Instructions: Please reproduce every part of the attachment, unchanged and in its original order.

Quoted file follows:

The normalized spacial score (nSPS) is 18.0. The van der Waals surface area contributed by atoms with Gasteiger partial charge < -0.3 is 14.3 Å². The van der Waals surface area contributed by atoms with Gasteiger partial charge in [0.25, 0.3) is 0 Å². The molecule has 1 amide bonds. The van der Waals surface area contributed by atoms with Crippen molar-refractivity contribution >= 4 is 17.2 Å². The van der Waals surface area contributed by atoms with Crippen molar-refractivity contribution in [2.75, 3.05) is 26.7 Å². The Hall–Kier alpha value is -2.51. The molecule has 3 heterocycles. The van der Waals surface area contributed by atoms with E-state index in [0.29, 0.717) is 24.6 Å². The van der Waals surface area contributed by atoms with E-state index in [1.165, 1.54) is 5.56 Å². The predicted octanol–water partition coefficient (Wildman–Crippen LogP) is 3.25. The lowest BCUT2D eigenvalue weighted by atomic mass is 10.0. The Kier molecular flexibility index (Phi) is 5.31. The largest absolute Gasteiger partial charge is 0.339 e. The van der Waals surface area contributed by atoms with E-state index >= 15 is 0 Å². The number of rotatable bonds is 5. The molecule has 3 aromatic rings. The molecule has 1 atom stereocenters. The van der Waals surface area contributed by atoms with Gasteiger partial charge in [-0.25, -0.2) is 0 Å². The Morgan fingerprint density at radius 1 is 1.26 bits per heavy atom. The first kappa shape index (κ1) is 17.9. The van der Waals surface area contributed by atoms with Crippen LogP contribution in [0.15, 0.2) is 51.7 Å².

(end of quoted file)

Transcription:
The normalized spacial score (nSPS) is 18.0. The van der Waals surface area contributed by atoms with Gasteiger partial charge < -0.3 is 14.3 Å². The van der Waals surface area contributed by atoms with Gasteiger partial charge in [0.25, 0.3) is 0 Å². The molecule has 1 amide bonds. The van der Waals surface area contributed by atoms with Crippen molar-refractivity contribution >= 4 is 17.2 Å². The van der Waals surface area contributed by atoms with Crippen molar-refractivity contribution in [2.75, 3.05) is 26.7 Å². The Hall–Kier alpha value is -2.51. The molecule has 3 heterocycles. The van der Waals surface area contributed by atoms with E-state index in [0.29, 0.717) is 24.6 Å². The van der Waals surface area contributed by atoms with E-state index in [1.165, 1.54) is 5.56 Å². The predicted octanol–water partition coefficient (Wildman–Crippen LogP) is 3.25. The lowest BCUT2D eigenvalue weighted by atomic mass is 10.0. The Kier molecular flexibility index (Phi) is 5.31. The largest absolute Gasteiger partial charge is 0.339 e. The van der Waals surface area contributed by atoms with E-state index >= 15 is 0 Å². The number of rotatable bonds is 5. The molecule has 3 aromatic rings. The molecule has 1 atom stereocenters. The van der Waals surface area contributed by atoms with Gasteiger partial charge in [-0.25, -0.2) is 0 Å². The Morgan fingerprint density at radius 1 is 1.26 bits per heavy atom. The first kappa shape index (κ1) is 17.9. The van der Waals surface area contributed by atoms with Crippen LogP contribution in [0.15, 0.2) is 51.7 Å².